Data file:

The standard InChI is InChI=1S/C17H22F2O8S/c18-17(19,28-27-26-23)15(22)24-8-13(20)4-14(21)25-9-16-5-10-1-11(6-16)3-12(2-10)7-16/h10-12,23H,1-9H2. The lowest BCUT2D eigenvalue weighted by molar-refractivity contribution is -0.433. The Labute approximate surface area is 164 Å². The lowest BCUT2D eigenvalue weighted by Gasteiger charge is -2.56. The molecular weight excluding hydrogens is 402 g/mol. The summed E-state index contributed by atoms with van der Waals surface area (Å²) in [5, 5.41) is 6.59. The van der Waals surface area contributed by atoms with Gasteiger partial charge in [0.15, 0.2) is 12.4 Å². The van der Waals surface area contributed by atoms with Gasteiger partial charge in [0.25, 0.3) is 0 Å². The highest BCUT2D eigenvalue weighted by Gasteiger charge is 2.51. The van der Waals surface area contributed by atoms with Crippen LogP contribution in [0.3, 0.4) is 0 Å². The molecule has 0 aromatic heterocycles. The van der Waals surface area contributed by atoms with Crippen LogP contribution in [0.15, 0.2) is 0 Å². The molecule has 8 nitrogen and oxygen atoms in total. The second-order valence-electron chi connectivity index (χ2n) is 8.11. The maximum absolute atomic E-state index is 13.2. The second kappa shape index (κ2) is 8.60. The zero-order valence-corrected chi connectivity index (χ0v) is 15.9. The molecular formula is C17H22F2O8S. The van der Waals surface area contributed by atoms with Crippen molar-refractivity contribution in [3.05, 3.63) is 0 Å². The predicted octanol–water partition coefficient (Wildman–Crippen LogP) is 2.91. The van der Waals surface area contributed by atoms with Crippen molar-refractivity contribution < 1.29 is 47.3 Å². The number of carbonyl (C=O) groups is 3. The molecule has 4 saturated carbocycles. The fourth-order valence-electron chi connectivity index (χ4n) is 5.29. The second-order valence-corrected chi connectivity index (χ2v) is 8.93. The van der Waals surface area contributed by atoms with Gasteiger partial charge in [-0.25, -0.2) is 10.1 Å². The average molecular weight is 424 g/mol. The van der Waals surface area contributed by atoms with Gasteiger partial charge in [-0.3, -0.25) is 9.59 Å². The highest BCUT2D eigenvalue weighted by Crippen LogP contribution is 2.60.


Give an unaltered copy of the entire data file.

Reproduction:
The standard InChI is InChI=1S/C17H22F2O8S/c18-17(19,28-27-26-23)15(22)24-8-13(20)4-14(21)25-9-16-5-10-1-11(6-16)3-12(2-10)7-16/h10-12,23H,1-9H2. The lowest BCUT2D eigenvalue weighted by molar-refractivity contribution is -0.433. The Labute approximate surface area is 164 Å². The lowest BCUT2D eigenvalue weighted by Gasteiger charge is -2.56. The molecular weight excluding hydrogens is 402 g/mol. The summed E-state index contributed by atoms with van der Waals surface area (Å²) in [5, 5.41) is 6.59. The van der Waals surface area contributed by atoms with Gasteiger partial charge in [0.15, 0.2) is 12.4 Å². The van der Waals surface area contributed by atoms with Gasteiger partial charge in [0.25, 0.3) is 0 Å². The highest BCUT2D eigenvalue weighted by Gasteiger charge is 2.51. The van der Waals surface area contributed by atoms with Crippen LogP contribution in [0.3, 0.4) is 0 Å². The molecule has 0 aromatic heterocycles. The van der Waals surface area contributed by atoms with Crippen LogP contribution in [0.15, 0.2) is 0 Å². The molecule has 8 nitrogen and oxygen atoms in total. The second-order valence-electron chi connectivity index (χ2n) is 8.11. The maximum absolute atomic E-state index is 13.2. The second kappa shape index (κ2) is 8.60. The zero-order valence-corrected chi connectivity index (χ0v) is 15.9. The molecular formula is C17H22F2O8S. The van der Waals surface area contributed by atoms with Crippen molar-refractivity contribution in [3.05, 3.63) is 0 Å². The predicted octanol–water partition coefficient (Wildman–Crippen LogP) is 2.91. The van der Waals surface area contributed by atoms with Crippen molar-refractivity contribution < 1.29 is 47.3 Å². The number of carbonyl (C=O) groups is 3. The molecule has 4 saturated carbocycles. The fourth-order valence-electron chi connectivity index (χ4n) is 5.29. The second-order valence-corrected chi connectivity index (χ2v) is 8.93. The van der Waals surface area contributed by atoms with Gasteiger partial charge in [-0.25, -0.2) is 10.1 Å². The average molecular weight is 424 g/mol. The van der Waals surface area contributed by atoms with Gasteiger partial charge in [-0.3, -0.25) is 9.59 Å². The highest BCUT2D eigenvalue weighted by Crippen LogP contribution is 2.60.